We're hardwired to make blunders and avoiding them requires nearly superhuman discipline. Four tendencies conspire to sabotage our decisions at critical moments:
We think we're smarter than we are, so we think the stocks we've chosen will deliver even when the market doesn't. When evidence contradicts us, we're blinded by...
We seek information that supports our actions and avoid information that doesn't. We interpret ambiguous evidence in our favor. We can cite an article that confirms our view but can't recall one that challenges it. Even when troubling evidence becomes unavoidable, we come up against...
STATUS QUO BIAS.
We like leaving things the way they are, even when doing so is objectively not the best course. Plenty of theories attempt to explain why, but the phenomenon is beyond dispute. And supposing we could somehow fight past these crippling biases, we'd still face the mother of all irrationalities in behavioral finance...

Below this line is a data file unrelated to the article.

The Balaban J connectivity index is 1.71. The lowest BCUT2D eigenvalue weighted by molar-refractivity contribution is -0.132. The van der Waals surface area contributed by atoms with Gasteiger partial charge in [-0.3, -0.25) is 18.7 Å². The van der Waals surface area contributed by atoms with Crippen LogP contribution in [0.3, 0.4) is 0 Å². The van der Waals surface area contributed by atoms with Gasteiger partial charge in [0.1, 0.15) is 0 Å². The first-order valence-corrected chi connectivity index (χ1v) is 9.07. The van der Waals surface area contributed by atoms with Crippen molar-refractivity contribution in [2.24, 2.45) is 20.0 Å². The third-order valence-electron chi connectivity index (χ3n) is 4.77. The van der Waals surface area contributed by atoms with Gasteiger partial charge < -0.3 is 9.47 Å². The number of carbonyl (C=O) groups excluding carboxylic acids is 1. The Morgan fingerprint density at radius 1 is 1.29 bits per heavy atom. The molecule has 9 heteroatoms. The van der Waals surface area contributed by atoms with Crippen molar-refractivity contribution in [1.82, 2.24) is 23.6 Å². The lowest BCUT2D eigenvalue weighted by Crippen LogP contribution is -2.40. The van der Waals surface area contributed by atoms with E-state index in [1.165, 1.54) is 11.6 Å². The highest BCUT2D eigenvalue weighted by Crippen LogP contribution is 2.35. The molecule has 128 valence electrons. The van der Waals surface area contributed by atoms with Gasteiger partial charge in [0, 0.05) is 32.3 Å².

LOSS AVERSION (and its cousin, regret avoidance)
We hate losing more than we like winning, and we're terrified of doing something we'll regret. So we don't buy and sell when we should because maybe we'll realize a loss or miss out on a gain.
These tendencies are so deep-rooted that knowing all about them isn't nearly enough to extinguish them. The best we can do is wage lifelong war against them and hope to gain some ground.
Geoff Colvin (from his Fortune Magazine article "Investor March Madness: We're Wired for Blunders, but can Improve Odds")